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Br J Cancer. Feb 23, 2004; 90(4): 906–910.
Published online Feb 17, 2004. doi:  10.1038/sj.bjc.6601606
PMCID: PMC2410181

Relationship between tumour endothelial cell apoptosis and tumour blood flow shutdown following treatment with the antivascular agent DMXAA in mice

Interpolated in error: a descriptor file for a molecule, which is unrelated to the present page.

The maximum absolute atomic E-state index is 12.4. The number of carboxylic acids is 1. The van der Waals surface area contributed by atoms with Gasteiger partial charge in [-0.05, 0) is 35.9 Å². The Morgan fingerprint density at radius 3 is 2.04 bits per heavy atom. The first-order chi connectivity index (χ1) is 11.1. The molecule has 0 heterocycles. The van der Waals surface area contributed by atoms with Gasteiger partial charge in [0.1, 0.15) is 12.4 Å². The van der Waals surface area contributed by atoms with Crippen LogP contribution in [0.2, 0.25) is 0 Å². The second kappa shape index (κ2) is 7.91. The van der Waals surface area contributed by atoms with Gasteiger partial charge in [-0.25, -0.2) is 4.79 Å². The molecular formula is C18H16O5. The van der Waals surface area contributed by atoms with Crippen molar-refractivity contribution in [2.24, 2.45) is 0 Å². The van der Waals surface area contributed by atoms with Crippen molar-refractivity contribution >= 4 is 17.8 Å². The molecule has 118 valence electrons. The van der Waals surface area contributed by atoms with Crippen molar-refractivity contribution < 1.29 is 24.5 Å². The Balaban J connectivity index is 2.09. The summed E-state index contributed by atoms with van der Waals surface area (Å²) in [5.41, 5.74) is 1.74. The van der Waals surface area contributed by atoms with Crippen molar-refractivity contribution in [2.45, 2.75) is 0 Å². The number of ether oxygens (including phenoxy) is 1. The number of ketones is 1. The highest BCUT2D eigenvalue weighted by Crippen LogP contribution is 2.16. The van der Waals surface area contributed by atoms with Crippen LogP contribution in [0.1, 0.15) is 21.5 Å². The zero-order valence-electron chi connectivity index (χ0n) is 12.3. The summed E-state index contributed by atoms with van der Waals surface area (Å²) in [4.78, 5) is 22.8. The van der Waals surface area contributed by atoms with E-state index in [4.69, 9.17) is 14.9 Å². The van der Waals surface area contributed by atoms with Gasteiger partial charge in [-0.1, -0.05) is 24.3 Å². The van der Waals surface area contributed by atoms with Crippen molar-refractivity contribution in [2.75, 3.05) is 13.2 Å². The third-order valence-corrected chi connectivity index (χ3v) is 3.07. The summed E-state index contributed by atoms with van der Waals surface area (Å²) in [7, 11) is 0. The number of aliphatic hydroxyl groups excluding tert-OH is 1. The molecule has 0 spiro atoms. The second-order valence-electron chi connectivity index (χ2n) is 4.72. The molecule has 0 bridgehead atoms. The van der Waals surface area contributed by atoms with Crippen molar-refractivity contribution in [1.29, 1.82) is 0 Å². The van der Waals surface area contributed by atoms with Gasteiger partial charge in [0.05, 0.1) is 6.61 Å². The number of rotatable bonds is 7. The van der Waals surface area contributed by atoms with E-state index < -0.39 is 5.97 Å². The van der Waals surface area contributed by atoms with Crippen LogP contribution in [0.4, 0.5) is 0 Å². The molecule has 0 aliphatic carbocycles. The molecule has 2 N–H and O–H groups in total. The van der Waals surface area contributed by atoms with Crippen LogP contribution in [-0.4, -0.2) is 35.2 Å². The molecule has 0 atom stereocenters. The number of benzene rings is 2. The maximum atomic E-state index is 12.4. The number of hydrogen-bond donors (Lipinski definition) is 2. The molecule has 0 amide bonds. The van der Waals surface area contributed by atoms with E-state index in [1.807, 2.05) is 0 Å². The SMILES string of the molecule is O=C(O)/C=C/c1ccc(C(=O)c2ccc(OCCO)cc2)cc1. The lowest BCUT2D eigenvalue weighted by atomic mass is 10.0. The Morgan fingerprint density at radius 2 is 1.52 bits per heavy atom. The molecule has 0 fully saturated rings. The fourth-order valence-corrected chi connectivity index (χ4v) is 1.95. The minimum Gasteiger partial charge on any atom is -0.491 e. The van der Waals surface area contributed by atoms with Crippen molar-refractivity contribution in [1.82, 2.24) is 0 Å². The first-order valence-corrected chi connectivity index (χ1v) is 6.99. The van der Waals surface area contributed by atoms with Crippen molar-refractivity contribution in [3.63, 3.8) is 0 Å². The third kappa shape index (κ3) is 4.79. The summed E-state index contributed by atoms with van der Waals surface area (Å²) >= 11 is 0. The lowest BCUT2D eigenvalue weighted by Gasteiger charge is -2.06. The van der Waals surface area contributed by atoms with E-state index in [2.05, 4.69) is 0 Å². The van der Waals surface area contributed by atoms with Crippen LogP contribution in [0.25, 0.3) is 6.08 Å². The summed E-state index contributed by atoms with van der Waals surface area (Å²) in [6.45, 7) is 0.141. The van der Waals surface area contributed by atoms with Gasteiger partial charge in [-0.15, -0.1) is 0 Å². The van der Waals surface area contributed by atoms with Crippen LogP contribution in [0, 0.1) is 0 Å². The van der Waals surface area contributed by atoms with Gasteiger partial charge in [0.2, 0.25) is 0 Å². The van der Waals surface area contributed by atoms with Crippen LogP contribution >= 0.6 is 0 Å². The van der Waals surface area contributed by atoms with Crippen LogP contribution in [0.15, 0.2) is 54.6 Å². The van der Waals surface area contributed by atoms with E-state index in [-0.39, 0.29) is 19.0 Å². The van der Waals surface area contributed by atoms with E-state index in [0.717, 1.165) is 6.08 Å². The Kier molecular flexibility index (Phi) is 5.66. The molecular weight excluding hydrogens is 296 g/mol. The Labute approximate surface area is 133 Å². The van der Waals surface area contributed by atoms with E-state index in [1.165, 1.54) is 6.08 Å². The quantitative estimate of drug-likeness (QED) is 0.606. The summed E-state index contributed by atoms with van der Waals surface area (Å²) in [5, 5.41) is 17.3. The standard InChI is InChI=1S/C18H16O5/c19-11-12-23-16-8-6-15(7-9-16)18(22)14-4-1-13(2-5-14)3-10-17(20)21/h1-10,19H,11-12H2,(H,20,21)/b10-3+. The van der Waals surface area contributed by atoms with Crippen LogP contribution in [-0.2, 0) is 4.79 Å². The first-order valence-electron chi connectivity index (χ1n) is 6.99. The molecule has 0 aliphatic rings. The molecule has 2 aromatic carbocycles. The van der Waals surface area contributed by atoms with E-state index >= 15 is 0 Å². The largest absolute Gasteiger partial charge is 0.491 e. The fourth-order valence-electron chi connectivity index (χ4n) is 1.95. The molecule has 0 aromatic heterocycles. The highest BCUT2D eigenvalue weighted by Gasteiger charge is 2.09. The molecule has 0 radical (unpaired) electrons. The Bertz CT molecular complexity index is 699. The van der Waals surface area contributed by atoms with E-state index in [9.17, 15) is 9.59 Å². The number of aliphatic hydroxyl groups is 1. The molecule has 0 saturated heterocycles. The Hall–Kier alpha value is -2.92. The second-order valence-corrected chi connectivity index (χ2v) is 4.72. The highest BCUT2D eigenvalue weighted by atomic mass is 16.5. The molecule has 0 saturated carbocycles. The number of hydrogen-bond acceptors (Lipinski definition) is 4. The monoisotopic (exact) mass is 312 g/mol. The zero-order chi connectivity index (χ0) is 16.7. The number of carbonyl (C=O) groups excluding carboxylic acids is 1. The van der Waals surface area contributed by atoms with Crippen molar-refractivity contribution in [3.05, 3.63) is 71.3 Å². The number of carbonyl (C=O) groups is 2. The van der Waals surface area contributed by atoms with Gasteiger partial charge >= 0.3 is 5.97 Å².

5,6-dimethylxanthenone-4-acetic acid (DMXAA), a new anticancer agent synthesised in this laboratory (Rewcastle et al, 1991), is currently undergoing clinical evaluation as an antivascular agent for the treatment of cancer. In mice with transplantable tumours, DMXAA caused cessation of tumour blood flow, vascular collapse and tumour necrosis (Rewcastle et al, 1991; Zwi et al, 1994; Lash et al, 1998). DMXAA also increased tumour necrosis factor (TNF) concentrations in both plasma and tumour tissue of mice (Philpott et al, 1995; Ching et al, 1999). We have previously used TdT-mediated dUTP nick-end labelling (TUNEL) assays to demonstrate the induction of apoptosis of the vascular endothelium in Colon 38 tumours in mice treated with DMXAA at its optimal dose (Ching et al, 2002). Staining was detectable within 30 min of administration, intensified with time, and necrosis of adjacent tumour tissue was evident after 3 h. Some apoptosis of splenic tissue was detected in tumour-bearing mice, but none was observed in the liver tissue. Of particular interest was the finding of TUNEL staining of tumour vascular endothelium in breast tumour biopsies taken from a patient 3 and 24 h after infusion of DMXAA (3100 mg m−2) in a Phase I clinical trial. Thus, DMXAA is capable of inducing apoptosis in vascular endothelial cells in both mice and human tumours.